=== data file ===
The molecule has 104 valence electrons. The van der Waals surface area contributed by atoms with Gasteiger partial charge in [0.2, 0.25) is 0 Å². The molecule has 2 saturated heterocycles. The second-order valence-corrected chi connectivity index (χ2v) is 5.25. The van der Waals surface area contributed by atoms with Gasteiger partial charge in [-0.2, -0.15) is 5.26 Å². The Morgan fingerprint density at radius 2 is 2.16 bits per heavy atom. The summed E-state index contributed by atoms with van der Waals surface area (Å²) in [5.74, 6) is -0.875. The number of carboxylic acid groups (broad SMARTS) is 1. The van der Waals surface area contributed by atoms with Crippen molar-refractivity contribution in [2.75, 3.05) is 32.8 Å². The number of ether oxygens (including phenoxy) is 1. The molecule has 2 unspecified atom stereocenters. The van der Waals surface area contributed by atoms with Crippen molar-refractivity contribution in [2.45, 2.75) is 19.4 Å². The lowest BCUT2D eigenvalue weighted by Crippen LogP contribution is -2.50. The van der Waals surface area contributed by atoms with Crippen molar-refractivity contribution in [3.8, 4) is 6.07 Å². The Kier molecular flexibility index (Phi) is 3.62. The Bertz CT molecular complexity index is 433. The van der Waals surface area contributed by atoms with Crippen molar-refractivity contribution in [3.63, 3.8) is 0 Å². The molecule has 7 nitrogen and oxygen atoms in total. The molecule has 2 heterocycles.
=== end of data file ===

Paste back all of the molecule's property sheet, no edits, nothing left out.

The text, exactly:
The molecule has 104 valence electrons. The van der Waals surface area contributed by atoms with Gasteiger partial charge in [0.2, 0.25) is 0 Å². The molecule has 2 saturated heterocycles. The second-order valence-corrected chi connectivity index (χ2v) is 5.25. The van der Waals surface area contributed by atoms with Gasteiger partial charge in [-0.2, -0.15) is 5.26 Å². The Morgan fingerprint density at radius 2 is 2.16 bits per heavy atom. The summed E-state index contributed by atoms with van der Waals surface area (Å²) in [5.74, 6) is -0.875. The number of carboxylic acid groups (broad SMARTS) is 1. The van der Waals surface area contributed by atoms with Crippen molar-refractivity contribution in [2.75, 3.05) is 32.8 Å². The number of ether oxygens (including phenoxy) is 1. The molecule has 2 unspecified atom stereocenters. The van der Waals surface area contributed by atoms with Crippen molar-refractivity contribution in [2.45, 2.75) is 19.4 Å². The lowest BCUT2D eigenvalue weighted by Crippen LogP contribution is -2.50. The van der Waals surface area contributed by atoms with Crippen molar-refractivity contribution in [3.8, 4) is 6.07 Å². The Kier molecular flexibility index (Phi) is 3.62. The Bertz CT molecular complexity index is 433. The van der Waals surface area contributed by atoms with Crippen molar-refractivity contribution in [3.63, 3.8) is 0 Å². The molecule has 7 nitrogen and oxygen atoms in total. The molecule has 2 heterocycles.